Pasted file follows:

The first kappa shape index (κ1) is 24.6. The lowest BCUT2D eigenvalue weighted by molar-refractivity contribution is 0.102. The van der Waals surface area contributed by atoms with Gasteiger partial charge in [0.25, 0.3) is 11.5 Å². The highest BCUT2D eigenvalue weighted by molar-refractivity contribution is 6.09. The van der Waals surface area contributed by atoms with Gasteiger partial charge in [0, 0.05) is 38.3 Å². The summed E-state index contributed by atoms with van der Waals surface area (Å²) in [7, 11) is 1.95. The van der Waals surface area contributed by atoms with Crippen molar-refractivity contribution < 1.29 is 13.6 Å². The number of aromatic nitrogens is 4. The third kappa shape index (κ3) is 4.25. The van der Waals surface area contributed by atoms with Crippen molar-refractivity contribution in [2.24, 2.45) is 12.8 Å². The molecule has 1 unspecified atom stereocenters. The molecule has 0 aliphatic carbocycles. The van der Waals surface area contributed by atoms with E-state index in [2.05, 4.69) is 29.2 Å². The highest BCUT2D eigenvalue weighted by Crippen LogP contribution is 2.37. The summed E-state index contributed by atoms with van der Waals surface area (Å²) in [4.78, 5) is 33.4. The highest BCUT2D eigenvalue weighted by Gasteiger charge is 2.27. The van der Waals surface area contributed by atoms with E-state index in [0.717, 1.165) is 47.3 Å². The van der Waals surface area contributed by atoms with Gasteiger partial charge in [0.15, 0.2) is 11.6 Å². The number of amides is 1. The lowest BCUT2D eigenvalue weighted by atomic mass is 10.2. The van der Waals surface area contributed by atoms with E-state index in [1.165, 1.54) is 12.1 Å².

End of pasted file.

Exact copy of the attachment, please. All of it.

The first kappa shape index (κ1) is 24.6. The lowest BCUT2D eigenvalue weighted by molar-refractivity contribution is 0.102. The van der Waals surface area contributed by atoms with Gasteiger partial charge in [0.25, 0.3) is 11.5 Å². The highest BCUT2D eigenvalue weighted by molar-refractivity contribution is 6.09. The van der Waals surface area contributed by atoms with Gasteiger partial charge in [0, 0.05) is 38.3 Å². The summed E-state index contributed by atoms with van der Waals surface area (Å²) in [7, 11) is 1.95. The van der Waals surface area contributed by atoms with Crippen molar-refractivity contribution < 1.29 is 13.6 Å². The number of aromatic nitrogens is 4. The third kappa shape index (κ3) is 4.25. The van der Waals surface area contributed by atoms with Crippen molar-refractivity contribution in [2.24, 2.45) is 12.8 Å². The molecule has 1 unspecified atom stereocenters. The molecule has 0 aliphatic carbocycles. The van der Waals surface area contributed by atoms with E-state index in [2.05, 4.69) is 29.2 Å². The highest BCUT2D eigenvalue weighted by Crippen LogP contribution is 2.37. The summed E-state index contributed by atoms with van der Waals surface area (Å²) in [4.78, 5) is 33.4. The highest BCUT2D eigenvalue weighted by Gasteiger charge is 2.27. The van der Waals surface area contributed by atoms with E-state index in [0.717, 1.165) is 47.3 Å². The van der Waals surface area contributed by atoms with Gasteiger partial charge in [0.15, 0.2) is 11.6 Å². The number of amides is 1. The lowest BCUT2D eigenvalue weighted by atomic mass is 10.2. The van der Waals surface area contributed by atoms with E-state index in [1.165, 1.54) is 12.1 Å².